Reporter's notebook

Why We Care That A Congressman Browbeat His Constituent Over A Facebook Post

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August 29, 2018 3:03 pm

TPM’s most recent report on the signature forgery scandal in Virginia’s 2nd Congressional District started with a brief email.

“I am the person who found the first forgery (my best friend who moved to Vegas in 2013),” Lindsey Terry wrote. “Scott Taylor saw my post and called me threatening a lawsuit on behalf of Heather [Guillot, one of Taylor’s campaign staffers accused of forging signatures].”

It was a startling claim, but one borne out not only in on-the-record interviews with Terry, but also in interviews with two more Virginia Beach Democrats and the victim of the first alleged forgery, Eileen Eady.

Taylor himself even confirmed aspects of it, though not with TPM of course.

In a since-deleted video and tweet following Terry’s claim, he said the allegation of signature forgery was defamatory, and that Guillot should sue those who allege it. And in a Twitter exchange with Terry, he said he’d deleted the tweet “after we spoke.”

Why does this matter? Two reasons.

First, the contact between Taylor and Terry on Aug. 3 shows that Taylor was invested in his staffers’ fate, to the point of getting extraordinarily personally involved over a tweet and a Facebook post. Why? Either he knew the extent of the soon-to-be-alleged forgeries and was trying to get out in front of the story, or he didn’t know the extent of the story, but, regardless, was more concerned about his staff than about election integrity.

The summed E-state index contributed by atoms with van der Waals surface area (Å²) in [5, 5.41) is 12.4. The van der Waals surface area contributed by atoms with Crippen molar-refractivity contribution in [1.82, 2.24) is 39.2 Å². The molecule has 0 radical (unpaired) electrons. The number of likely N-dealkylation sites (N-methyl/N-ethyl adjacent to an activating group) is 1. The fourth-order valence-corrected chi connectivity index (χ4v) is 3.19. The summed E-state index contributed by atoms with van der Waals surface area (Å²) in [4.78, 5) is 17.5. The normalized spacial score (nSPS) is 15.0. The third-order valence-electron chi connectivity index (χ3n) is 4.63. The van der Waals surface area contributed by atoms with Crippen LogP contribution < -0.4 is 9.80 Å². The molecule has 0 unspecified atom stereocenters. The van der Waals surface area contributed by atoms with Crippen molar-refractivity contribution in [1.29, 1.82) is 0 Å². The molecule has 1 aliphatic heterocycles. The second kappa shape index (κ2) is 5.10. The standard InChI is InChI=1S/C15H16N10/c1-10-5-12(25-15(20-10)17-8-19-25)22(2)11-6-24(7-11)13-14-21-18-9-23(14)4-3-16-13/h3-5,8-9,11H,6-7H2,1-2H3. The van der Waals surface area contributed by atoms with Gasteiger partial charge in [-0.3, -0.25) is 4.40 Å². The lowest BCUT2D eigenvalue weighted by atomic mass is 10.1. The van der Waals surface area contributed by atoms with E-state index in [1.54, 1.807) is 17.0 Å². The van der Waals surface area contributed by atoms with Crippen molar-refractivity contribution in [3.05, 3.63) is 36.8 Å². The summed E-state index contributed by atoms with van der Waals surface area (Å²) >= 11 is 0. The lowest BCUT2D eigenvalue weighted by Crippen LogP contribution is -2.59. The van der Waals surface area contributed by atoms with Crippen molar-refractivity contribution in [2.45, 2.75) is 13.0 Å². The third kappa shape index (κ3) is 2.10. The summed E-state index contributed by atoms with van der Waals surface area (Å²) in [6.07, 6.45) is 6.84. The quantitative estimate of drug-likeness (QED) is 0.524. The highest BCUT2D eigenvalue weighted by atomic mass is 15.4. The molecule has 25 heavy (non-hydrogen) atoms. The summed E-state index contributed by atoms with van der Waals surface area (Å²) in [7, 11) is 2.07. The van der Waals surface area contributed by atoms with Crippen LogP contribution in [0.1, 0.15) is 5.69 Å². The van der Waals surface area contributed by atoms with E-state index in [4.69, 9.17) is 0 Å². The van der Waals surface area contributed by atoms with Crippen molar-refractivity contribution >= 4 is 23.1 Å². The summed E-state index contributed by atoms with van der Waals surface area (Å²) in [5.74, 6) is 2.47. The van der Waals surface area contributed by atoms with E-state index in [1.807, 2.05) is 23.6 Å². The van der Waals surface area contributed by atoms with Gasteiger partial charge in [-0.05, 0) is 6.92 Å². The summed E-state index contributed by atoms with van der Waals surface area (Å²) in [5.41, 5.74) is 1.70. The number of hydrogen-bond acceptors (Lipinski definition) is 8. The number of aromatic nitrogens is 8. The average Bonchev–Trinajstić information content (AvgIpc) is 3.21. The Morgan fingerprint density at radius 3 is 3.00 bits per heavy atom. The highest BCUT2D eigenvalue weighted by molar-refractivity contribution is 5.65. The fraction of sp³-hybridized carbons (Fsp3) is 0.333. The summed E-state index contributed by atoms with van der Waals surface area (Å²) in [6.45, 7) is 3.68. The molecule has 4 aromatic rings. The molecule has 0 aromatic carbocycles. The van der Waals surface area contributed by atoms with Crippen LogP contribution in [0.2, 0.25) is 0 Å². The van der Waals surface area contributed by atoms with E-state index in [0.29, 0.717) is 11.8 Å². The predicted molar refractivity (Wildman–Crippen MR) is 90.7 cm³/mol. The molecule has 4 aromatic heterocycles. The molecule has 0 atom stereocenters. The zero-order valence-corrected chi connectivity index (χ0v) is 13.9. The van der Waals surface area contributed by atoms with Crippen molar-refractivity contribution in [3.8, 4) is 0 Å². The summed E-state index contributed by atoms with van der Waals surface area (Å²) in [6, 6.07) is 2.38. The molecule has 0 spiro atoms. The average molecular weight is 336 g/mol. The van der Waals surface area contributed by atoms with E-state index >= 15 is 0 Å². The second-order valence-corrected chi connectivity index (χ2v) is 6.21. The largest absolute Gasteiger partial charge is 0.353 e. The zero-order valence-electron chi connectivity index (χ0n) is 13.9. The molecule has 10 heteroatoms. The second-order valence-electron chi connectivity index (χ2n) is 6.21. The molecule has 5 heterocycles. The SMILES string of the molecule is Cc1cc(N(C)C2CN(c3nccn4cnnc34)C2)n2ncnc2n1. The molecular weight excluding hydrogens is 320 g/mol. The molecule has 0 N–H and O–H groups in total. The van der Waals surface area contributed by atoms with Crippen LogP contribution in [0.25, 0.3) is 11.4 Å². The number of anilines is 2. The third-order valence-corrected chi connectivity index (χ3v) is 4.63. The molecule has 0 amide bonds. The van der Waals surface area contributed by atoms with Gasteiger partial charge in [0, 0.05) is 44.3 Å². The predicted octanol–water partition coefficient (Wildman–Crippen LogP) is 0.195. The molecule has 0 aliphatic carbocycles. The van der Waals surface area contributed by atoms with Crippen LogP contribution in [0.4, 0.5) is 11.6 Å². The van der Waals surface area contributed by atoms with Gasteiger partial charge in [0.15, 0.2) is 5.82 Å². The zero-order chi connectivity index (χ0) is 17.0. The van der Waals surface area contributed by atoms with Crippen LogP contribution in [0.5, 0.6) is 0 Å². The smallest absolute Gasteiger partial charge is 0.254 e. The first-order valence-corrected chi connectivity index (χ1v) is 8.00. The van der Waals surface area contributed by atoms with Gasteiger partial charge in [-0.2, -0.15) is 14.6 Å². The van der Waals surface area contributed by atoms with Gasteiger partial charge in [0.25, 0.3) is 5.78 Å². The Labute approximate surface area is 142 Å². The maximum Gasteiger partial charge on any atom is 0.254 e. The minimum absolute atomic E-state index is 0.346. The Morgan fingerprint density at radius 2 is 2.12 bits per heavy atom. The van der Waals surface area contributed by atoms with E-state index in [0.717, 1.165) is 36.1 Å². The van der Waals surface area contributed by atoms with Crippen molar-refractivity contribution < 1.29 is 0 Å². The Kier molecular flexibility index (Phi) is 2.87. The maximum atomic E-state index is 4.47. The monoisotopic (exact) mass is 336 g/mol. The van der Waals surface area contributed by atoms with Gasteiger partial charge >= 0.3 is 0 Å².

Second, it shows that he had knowledge of the alleged forgeries in the earliest days of the story. Four days after he spoke to Terry, Taylor told WAVY: “I’m still learning facts, like you are.”

If he was telling the truth, and Aug. 3 was the first he heard about alleged forgeries, the congressman had neglected to maintain his campaign’s integrity and, in the very best case, wasn’t able to get a handle on the problem in the four days that followed his call with Terry.

If Taylor was lying to WAVY, it means he may have been more aware of the forgery scheme than he’s let on.

Taylor has said that he fired a campaign consultant as a result of the signature scandal, but he still hasn’t said who. (He’s never answered TPM’s questions.) Three staffers of his, at least, are alleged to have forged signatures. Two of them, at least, likely still work for the campaign.

We’ll find out after the next campaign finance filing deadline, Oct. 15, who Taylor is still paying. Voters deserve greater scrutiny of Taylor’s secrecy, defensiveness and — as evidenced in his call to Terry — bullying.

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